The Challenges of Teaching English in High School in Brazil

Brazil

by Mainly Reinhardt Vieira dos Santos Fumene

When it comes to regular education in Brazil, much has been debated and questioned throughout the years. Teachers face a lot of challenges and most of the time are called insane to choose this career, especially when it comes to working in regular schools and, even more in high school. I have been teaching English in high school in Brazil for some time and this experience has led me rethink all my practice and I would like to share what I have discovered with you.

Global panorama

In most Brazilian schools, English is taught from the very beginning of children’s education, but the majority of students do not leave the third year of High School with even the minimum of proficiency needed for applying for a job or traveling abroad. Often, they have to resort to language schools to fill this lack of knowledge. At the school where I worked, this situation was the same. Thus, I started to wonder whether it was possible to change this status quo or not.

Basically (and unfortunately) the goal of the school in Brazil is to guide the student to pass their national exam, aka as ENEM (Exame Nacional do Ensino Médio) which is one of the ways to get into the University. All materials are designed to accomplish this goal and they are full of grammar topics and never-ending texts. Alongside this,when learners get into the High School, they come with a vast background sometimes without any English at all, leading to a class of numerous different levels with exercises to be done and tests in the end of the term. So, how I as an educator could improve this situation?

Almost giving up

For a long time, I believed that changing my situation was utterly impossible. I was the only teacher who wanted to go against the flow and was on the brink of giving up almost every class but I kept going because the desire to promote real learning was so strong. I actually lost a lot of sleep over it.

Letting go of lecturing

One of the things that I first considered changing was lecture classes. It is widely known that adolescents have a short concentration span and having a teacher talking for 60 minutes straight is not the definition of having fun in class. After thorough research, I discovered some strategies that I allowed me to help my students and improve their learning skills.

Flipping the classroom

One of the resources I found was using the Flipped Classroom. Instead of throwing all grammar subjects on them, I started sharing some grammar videos with them or sending some blog posts to them. By doing so, I noticed that they were more confident when they had to put into practice the grammar topic. They could revisit the video as many times as possible and solve any problem that had come up.

Using e-tools

Another amazing tool which aided me enormously was some websites where students played games, created posters and increased their creativity. With Kahoot they played grammar, vocabulary and general culture games, with Padlet they created posters about their favorite heroes or made a mind map of the present continuous. Using lyrics training, students were able to improve their listening skills and have a lot of fun and with Google forms they practiced listening, grammar and writing. All these e-tools took them away from this regular and boring environment, it was totally amazing to see how they got more excited class by class.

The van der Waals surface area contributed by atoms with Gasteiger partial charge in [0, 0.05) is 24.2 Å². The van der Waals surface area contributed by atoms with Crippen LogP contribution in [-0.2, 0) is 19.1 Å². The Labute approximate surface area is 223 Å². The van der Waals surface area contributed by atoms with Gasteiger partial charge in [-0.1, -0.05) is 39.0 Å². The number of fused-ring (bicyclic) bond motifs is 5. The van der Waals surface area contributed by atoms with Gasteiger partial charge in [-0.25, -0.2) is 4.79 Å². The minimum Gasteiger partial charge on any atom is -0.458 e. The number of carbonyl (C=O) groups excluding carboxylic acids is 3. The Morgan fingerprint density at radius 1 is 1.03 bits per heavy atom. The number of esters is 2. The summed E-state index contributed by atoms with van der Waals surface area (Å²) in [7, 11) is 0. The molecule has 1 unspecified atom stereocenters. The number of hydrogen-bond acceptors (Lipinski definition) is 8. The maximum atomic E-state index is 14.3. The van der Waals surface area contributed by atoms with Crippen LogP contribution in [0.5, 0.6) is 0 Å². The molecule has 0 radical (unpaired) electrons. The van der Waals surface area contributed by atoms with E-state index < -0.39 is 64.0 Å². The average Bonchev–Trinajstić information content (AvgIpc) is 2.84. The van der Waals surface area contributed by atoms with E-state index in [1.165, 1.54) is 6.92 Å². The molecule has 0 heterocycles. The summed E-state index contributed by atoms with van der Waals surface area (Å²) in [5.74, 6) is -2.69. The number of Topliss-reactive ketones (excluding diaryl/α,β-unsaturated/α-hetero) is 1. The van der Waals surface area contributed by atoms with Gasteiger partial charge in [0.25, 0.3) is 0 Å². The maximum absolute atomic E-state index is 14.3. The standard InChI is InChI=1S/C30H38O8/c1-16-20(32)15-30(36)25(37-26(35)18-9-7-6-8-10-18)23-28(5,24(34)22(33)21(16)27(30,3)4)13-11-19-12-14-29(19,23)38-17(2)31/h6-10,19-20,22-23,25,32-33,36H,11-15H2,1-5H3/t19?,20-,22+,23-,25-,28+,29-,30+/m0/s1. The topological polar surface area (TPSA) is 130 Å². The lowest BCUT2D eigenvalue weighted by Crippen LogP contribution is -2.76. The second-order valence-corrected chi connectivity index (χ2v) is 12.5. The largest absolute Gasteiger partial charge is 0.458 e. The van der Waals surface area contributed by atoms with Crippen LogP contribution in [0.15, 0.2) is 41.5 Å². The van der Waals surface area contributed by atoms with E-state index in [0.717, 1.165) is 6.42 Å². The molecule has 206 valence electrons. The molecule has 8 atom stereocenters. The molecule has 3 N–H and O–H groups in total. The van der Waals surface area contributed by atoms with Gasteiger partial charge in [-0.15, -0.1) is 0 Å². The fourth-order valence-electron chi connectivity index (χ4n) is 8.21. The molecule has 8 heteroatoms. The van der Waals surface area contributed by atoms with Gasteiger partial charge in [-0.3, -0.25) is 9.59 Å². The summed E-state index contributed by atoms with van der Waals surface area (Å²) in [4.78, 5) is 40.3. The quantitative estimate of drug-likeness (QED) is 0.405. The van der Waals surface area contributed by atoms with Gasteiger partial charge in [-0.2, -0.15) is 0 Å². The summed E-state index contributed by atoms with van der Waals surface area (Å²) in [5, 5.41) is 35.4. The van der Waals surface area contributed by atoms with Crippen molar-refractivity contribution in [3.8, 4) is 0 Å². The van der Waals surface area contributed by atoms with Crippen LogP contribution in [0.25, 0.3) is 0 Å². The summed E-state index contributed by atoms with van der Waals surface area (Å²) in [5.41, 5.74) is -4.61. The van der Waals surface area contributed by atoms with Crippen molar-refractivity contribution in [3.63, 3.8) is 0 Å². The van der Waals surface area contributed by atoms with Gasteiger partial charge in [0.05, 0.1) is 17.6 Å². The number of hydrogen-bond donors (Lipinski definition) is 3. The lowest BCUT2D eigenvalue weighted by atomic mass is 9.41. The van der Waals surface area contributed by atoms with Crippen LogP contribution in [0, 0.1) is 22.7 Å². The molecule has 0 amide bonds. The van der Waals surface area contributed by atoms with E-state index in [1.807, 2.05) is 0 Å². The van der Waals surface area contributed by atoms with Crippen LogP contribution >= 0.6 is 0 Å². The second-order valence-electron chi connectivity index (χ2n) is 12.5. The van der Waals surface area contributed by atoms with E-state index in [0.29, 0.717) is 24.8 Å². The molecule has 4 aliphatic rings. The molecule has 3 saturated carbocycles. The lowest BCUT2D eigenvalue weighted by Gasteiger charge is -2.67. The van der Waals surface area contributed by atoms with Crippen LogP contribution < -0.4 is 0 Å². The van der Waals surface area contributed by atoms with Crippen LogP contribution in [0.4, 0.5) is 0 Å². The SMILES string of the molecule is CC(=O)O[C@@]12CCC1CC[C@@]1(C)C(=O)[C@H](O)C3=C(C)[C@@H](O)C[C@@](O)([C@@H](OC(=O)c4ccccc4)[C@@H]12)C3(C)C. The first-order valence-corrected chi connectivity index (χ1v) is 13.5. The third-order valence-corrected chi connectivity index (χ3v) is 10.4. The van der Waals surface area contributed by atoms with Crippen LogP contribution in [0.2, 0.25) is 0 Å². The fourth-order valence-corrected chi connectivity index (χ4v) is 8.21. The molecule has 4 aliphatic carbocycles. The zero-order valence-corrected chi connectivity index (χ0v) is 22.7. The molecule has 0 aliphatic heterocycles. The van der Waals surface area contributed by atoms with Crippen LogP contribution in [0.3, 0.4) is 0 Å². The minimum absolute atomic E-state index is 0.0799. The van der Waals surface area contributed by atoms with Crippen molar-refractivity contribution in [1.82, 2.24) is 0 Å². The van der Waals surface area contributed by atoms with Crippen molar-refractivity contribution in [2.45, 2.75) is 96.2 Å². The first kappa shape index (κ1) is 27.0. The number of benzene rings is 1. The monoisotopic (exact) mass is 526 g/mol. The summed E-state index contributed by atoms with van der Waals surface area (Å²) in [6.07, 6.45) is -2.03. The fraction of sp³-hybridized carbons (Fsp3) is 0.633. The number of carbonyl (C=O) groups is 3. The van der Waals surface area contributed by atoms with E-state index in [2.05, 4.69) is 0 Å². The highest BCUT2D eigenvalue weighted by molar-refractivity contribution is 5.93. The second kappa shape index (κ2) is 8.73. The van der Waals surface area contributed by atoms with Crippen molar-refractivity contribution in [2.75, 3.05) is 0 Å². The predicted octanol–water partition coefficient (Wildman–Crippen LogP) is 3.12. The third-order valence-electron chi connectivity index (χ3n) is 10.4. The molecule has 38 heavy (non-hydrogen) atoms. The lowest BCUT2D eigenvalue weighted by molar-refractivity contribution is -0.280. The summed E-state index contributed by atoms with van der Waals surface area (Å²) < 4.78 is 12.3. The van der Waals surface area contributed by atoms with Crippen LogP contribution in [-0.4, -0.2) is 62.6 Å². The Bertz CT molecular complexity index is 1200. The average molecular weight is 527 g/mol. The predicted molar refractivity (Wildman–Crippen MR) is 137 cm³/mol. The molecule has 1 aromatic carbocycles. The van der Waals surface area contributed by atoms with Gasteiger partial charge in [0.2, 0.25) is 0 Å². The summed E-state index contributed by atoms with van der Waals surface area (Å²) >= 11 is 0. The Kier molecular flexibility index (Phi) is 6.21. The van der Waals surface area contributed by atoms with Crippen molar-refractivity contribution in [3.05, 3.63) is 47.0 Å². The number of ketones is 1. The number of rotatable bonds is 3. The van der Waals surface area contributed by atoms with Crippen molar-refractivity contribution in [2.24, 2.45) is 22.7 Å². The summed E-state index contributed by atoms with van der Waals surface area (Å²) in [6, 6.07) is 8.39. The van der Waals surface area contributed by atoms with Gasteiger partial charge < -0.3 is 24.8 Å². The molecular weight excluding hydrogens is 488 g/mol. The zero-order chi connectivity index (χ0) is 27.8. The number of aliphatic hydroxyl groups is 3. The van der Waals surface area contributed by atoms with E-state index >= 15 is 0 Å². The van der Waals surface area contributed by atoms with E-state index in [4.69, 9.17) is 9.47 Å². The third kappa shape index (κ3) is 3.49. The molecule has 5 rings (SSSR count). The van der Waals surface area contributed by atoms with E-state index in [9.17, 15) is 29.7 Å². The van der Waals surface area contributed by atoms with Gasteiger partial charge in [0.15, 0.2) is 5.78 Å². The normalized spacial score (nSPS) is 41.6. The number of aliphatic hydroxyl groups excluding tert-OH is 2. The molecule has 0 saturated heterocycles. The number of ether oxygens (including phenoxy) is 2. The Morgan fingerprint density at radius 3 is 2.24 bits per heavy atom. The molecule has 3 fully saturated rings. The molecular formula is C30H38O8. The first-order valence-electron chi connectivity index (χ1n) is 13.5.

I like to move, move it!

Imagine spending six hours sitting at a very uncomfortable desk listening to a teacher speaking all the time… This scenario is extremely common in a high school classroom and students lose motivation and suffer from lack of interest. When I proposed that they move around the class, the first reaction was negative. My learners were so used to being on their comfort zone that one single change was taken badly, however, I insisted.

Following the idea inside the Blended Learning theory, I separated the group into four different stations.

In each station they had to do a different task, for example: in my first grade class they were learning future forms. At the first station, they created a mind map with the form of the future. At the second, they did some exercises from the prescribed exercise booklet. At the third, they wrote sentences and at the last one, they had to complete a diagram that answered the question “What can I do to make the future better?”

In this diagram they had levels to complete which were: me, my class, my community, my country. To wrap up they shared their views to the group. All of them passed through each station and had to participate in all to achieve the main aim of the lesson, they helped each other all the time.

I used this strategy for a while and realized that my learners were much more interested in my classes, they felt that they were really putting into practice what they had acquired. I did not need a super different resource or a revolutionary tool, sometimes I used the technology lab or student’s own mobiles. After some time working this way, I was able to find that some of my students had improved their grades in up to 50% (#true)! My head coordinator is as crazy as me and accepted my ideas without any objection, I am truly happy that I had some free will concerning the way I deliver my classes.

The main point of this article was to show that it is possible to make a difference in a regular English class, it is feasible and appreciated greatly by students.

I Do you teach high school? Have you had any experience like that?